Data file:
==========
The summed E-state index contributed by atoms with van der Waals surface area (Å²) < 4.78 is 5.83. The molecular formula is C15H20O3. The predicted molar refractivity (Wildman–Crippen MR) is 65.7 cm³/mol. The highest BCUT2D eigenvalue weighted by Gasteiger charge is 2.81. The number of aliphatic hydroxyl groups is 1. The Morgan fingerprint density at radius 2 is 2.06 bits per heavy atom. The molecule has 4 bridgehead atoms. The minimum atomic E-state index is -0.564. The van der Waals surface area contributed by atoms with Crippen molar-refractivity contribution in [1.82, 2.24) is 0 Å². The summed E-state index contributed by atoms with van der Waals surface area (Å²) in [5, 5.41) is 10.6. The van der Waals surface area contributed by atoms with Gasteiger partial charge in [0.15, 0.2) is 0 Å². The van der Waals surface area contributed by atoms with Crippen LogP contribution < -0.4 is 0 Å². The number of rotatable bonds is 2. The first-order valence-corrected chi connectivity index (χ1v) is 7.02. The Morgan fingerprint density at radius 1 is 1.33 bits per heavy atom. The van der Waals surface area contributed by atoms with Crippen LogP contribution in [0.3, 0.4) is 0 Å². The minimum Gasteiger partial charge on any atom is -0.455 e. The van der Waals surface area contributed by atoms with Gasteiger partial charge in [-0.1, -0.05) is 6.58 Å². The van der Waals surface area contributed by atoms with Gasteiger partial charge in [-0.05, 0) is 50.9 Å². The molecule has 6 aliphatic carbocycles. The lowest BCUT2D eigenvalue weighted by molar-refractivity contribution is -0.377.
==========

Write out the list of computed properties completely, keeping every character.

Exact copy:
The summed E-state index contributed by atoms with van der Waals surface area (Å²) < 4.78 is 5.83. The molecular formula is C15H20O3. The predicted molar refractivity (Wildman–Crippen MR) is 65.7 cm³/mol. The highest BCUT2D eigenvalue weighted by Gasteiger charge is 2.81. The number of aliphatic hydroxyl groups is 1. The Morgan fingerprint density at radius 2 is 2.06 bits per heavy atom. The molecule has 4 bridgehead atoms. The minimum atomic E-state index is -0.564. The van der Waals surface area contributed by atoms with Crippen molar-refractivity contribution in [1.82, 2.24) is 0 Å². The summed E-state index contributed by atoms with van der Waals surface area (Å²) in [5, 5.41) is 10.6. The van der Waals surface area contributed by atoms with Gasteiger partial charge in [0.15, 0.2) is 0 Å². The van der Waals surface area contributed by atoms with Crippen LogP contribution < -0.4 is 0 Å². The number of rotatable bonds is 2. The first-order valence-corrected chi connectivity index (χ1v) is 7.02. The Morgan fingerprint density at radius 1 is 1.33 bits per heavy atom. The van der Waals surface area contributed by atoms with Crippen LogP contribution in [0.3, 0.4) is 0 Å². The minimum Gasteiger partial charge on any atom is -0.455 e. The van der Waals surface area contributed by atoms with Gasteiger partial charge in [-0.1, -0.05) is 6.58 Å². The van der Waals surface area contributed by atoms with Gasteiger partial charge in [-0.05, 0) is 50.9 Å². The molecule has 6 aliphatic carbocycles. The lowest BCUT2D eigenvalue weighted by molar-refractivity contribution is -0.377.